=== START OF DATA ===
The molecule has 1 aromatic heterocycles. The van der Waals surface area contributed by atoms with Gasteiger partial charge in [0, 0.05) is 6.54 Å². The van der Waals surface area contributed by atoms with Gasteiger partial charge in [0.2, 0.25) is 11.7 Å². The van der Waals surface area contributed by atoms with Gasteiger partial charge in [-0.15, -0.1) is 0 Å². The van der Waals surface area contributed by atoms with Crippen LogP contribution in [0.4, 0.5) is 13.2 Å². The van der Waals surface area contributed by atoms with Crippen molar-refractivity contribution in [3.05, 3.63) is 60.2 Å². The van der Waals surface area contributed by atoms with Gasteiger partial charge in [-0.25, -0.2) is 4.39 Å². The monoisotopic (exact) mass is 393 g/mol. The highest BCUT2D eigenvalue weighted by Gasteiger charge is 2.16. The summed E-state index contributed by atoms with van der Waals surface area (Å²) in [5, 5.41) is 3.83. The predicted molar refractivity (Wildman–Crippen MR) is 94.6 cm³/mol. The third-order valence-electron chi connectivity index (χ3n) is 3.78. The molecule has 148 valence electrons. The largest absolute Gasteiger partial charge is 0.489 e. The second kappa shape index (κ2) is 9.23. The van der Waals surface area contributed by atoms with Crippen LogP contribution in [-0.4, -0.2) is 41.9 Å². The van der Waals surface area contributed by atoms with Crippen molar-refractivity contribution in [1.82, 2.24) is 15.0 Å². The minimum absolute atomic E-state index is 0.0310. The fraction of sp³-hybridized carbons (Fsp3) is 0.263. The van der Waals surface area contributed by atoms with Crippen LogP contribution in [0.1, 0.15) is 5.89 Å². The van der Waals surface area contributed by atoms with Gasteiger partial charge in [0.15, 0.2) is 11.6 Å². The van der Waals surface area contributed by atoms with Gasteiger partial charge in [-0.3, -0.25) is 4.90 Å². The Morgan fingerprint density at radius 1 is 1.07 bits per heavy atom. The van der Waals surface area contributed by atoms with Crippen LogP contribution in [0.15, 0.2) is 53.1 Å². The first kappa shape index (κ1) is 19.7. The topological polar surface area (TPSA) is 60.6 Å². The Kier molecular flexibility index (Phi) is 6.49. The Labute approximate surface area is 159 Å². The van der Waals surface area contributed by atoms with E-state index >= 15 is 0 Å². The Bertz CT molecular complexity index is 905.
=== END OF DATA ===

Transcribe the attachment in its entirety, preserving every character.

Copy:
The molecule has 1 aromatic heterocycles. The van der Waals surface area contributed by atoms with Gasteiger partial charge in [0, 0.05) is 6.54 Å². The van der Waals surface area contributed by atoms with Gasteiger partial charge in [0.2, 0.25) is 11.7 Å². The van der Waals surface area contributed by atoms with Gasteiger partial charge in [-0.15, -0.1) is 0 Å². The van der Waals surface area contributed by atoms with Crippen LogP contribution in [0.4, 0.5) is 13.2 Å². The van der Waals surface area contributed by atoms with Crippen molar-refractivity contribution in [3.05, 3.63) is 60.2 Å². The van der Waals surface area contributed by atoms with Gasteiger partial charge in [-0.25, -0.2) is 4.39 Å². The monoisotopic (exact) mass is 393 g/mol. The highest BCUT2D eigenvalue weighted by Gasteiger charge is 2.16. The summed E-state index contributed by atoms with van der Waals surface area (Å²) in [5, 5.41) is 3.83. The predicted molar refractivity (Wildman–Crippen MR) is 94.6 cm³/mol. The third-order valence-electron chi connectivity index (χ3n) is 3.78. The molecule has 148 valence electrons. The largest absolute Gasteiger partial charge is 0.489 e. The second kappa shape index (κ2) is 9.23. The van der Waals surface area contributed by atoms with Crippen LogP contribution in [-0.4, -0.2) is 41.9 Å². The van der Waals surface area contributed by atoms with Crippen molar-refractivity contribution in [1.82, 2.24) is 15.0 Å². The minimum absolute atomic E-state index is 0.0310. The fraction of sp³-hybridized carbons (Fsp3) is 0.263. The van der Waals surface area contributed by atoms with Crippen LogP contribution in [0.1, 0.15) is 5.89 Å². The van der Waals surface area contributed by atoms with Gasteiger partial charge in [0.15, 0.2) is 11.6 Å². The van der Waals surface area contributed by atoms with Gasteiger partial charge in [-0.3, -0.25) is 4.90 Å². The Morgan fingerprint density at radius 1 is 1.07 bits per heavy atom. The van der Waals surface area contributed by atoms with Crippen LogP contribution in [0.15, 0.2) is 53.1 Å². The first kappa shape index (κ1) is 19.7. The topological polar surface area (TPSA) is 60.6 Å². The Kier molecular flexibility index (Phi) is 6.49. The Labute approximate surface area is 159 Å². The van der Waals surface area contributed by atoms with E-state index >= 15 is 0 Å². The Bertz CT molecular complexity index is 905.